Due to the lack of men after the Civil War, a small western town allows a bachelorette with ulterior motives to save a horse thief from the gallows by marrying him. They must deal with his old gang, the Sheriff, the bank, and each other.
Jack Nicholson's portrait of Teamsters Union leader Jimmy Hoffa, as seen through the eyes of his friend Bobby Ciaro (Danny DeVito). This film follows Hoffa's struggle to shape America's most influential labor union through his countless battles with the RTA. As he fights for workers' rights, Hoffa locks horns with industry management, organized crime and Attorney General Robert Kennedy. In 1975, four years after serving his prison term, Hoffa disappears, in one of America's most fascinating unsolved crime mysteries.Written by
1992 was a year with a unifying theme for Steve Witting - that of getting assaulted and removed from scenes by characters played by Danny DeVito. First, in this film, he appears in a single scene as a representative of the federal government investigating in Jimmy Hoffa's office, where he is promptly shoved and kicked out by DeVito's Bobby Ciaro. Then, in his only other film that year, he has the unfortunate distinction of a slightly meatier role, in which his nose is nearly bitten off by DeVito's Penguin in a more memorable scene of Batman Returns (1992). See more »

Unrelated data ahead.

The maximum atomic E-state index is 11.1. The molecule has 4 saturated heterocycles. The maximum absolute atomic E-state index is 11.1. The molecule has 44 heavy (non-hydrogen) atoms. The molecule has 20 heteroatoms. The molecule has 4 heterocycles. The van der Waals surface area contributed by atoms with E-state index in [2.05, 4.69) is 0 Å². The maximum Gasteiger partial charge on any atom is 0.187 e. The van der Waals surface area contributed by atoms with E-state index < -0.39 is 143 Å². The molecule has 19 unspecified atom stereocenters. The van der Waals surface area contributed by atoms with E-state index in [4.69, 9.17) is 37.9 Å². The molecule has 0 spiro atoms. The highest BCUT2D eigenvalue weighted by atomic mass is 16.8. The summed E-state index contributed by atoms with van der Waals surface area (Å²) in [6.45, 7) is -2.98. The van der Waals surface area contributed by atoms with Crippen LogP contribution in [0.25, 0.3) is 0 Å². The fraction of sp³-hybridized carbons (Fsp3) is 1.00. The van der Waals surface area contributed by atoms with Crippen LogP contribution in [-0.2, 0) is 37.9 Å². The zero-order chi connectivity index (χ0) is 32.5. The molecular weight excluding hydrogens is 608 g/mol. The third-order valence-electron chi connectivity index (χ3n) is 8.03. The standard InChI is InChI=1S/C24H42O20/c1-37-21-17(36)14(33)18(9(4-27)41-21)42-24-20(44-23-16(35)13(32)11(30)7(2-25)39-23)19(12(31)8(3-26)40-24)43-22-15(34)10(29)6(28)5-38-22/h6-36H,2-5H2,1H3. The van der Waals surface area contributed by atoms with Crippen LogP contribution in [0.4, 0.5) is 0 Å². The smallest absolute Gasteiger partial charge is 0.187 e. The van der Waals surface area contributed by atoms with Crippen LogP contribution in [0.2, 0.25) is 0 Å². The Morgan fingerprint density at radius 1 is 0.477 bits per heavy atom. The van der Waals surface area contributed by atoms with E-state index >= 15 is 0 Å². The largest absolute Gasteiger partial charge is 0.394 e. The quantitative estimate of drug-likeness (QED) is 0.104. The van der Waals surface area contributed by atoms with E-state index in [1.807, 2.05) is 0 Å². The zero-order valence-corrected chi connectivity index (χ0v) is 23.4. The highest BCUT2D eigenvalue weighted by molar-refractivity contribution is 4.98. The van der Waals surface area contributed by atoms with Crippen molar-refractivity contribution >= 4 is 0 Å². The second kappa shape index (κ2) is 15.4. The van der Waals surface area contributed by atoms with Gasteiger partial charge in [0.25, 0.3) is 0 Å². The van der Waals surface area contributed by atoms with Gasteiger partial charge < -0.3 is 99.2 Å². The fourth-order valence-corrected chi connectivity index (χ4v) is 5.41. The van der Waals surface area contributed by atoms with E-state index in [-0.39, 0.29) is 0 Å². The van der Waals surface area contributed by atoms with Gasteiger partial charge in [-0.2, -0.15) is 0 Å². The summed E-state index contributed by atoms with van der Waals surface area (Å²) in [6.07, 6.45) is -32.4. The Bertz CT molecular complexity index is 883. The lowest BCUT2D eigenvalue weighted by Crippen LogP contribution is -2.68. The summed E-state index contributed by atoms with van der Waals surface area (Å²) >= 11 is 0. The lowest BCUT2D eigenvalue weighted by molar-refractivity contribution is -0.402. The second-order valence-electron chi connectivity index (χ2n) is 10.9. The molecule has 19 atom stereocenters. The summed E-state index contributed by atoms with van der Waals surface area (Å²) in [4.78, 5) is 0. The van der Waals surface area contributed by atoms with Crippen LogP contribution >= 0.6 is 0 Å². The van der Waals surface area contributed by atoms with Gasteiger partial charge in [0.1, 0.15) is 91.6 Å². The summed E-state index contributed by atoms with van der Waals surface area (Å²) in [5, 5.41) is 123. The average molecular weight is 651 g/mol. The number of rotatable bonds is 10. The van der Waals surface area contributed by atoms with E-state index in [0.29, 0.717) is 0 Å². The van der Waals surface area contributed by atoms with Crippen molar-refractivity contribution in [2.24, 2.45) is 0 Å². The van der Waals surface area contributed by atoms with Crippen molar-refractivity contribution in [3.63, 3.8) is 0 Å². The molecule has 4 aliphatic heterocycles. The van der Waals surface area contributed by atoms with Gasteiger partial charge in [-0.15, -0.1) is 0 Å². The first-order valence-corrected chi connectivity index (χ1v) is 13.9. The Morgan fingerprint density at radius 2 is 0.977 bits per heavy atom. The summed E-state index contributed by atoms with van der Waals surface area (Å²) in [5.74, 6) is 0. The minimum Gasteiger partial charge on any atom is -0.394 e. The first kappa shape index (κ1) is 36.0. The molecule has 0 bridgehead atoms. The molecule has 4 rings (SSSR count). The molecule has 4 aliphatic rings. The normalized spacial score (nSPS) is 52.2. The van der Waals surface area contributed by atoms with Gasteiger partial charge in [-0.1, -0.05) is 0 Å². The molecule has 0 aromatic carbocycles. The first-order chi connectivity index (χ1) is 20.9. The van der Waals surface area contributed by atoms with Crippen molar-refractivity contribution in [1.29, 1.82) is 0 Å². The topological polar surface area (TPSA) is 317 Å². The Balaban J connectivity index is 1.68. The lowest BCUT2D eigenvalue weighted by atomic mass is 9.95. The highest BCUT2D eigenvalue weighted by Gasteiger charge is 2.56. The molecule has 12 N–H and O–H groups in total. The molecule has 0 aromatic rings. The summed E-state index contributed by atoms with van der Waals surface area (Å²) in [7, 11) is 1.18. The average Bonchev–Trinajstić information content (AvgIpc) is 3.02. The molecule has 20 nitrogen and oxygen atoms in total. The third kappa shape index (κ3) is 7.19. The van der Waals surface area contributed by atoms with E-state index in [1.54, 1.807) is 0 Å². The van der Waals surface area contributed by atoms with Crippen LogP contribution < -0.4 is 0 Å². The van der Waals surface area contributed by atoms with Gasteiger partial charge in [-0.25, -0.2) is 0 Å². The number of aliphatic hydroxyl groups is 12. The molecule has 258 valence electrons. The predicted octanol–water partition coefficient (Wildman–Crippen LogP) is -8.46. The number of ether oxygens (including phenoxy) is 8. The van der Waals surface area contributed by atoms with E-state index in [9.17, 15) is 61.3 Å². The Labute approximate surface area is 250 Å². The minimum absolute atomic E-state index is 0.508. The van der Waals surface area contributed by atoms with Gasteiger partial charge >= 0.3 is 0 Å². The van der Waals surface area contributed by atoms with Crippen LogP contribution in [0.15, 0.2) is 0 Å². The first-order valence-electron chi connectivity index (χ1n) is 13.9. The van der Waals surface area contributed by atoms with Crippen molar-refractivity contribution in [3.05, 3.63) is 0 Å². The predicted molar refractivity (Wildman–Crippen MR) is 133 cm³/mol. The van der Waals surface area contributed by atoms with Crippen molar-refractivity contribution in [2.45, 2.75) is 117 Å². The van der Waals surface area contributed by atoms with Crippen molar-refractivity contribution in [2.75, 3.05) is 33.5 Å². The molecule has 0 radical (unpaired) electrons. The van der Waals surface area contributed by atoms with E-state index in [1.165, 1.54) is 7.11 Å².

When Hoffa is shot for the final time, the back window of his car is shattered, but when it is driven up into the back of the semi, you can see the window is undamaged. See more »
I have no interest in the life of Jimmy Hoffa, and I am predisposed to disliking the man even before the first frame of Hoffa is run. But I do watch, knowing the film is from a very good David Mamet script, knowing that I want to be convinced that Jack Nicholson is one of our great actors, and knowing that Danny DeVito is a very serious filmmaker--that I will see his heart and soul in the film.
I am not disappointed, and I still care, not at all about James Hoffa, the man.
Jack Nicholson is one of our great actors, and regardless of all his extra curricular activities, he is a committed and serious craftsman, and his portrayal of James Hoffa is fine craftsmanship.
The story of Hoffa itself may be the least interesting component of the film. The production design is beautiful-a perfect compliment to the words of Mamet delivered by a painstakingly perfect cast.
Should you have the opportunity to view the deluxe laserdisk with the Danny Devito commentary and extra production materials you will be treated.
Not a film for everyone, but I liked it.
22 of 35 people found this review helpful.
Was this review helpful to you?
| Report this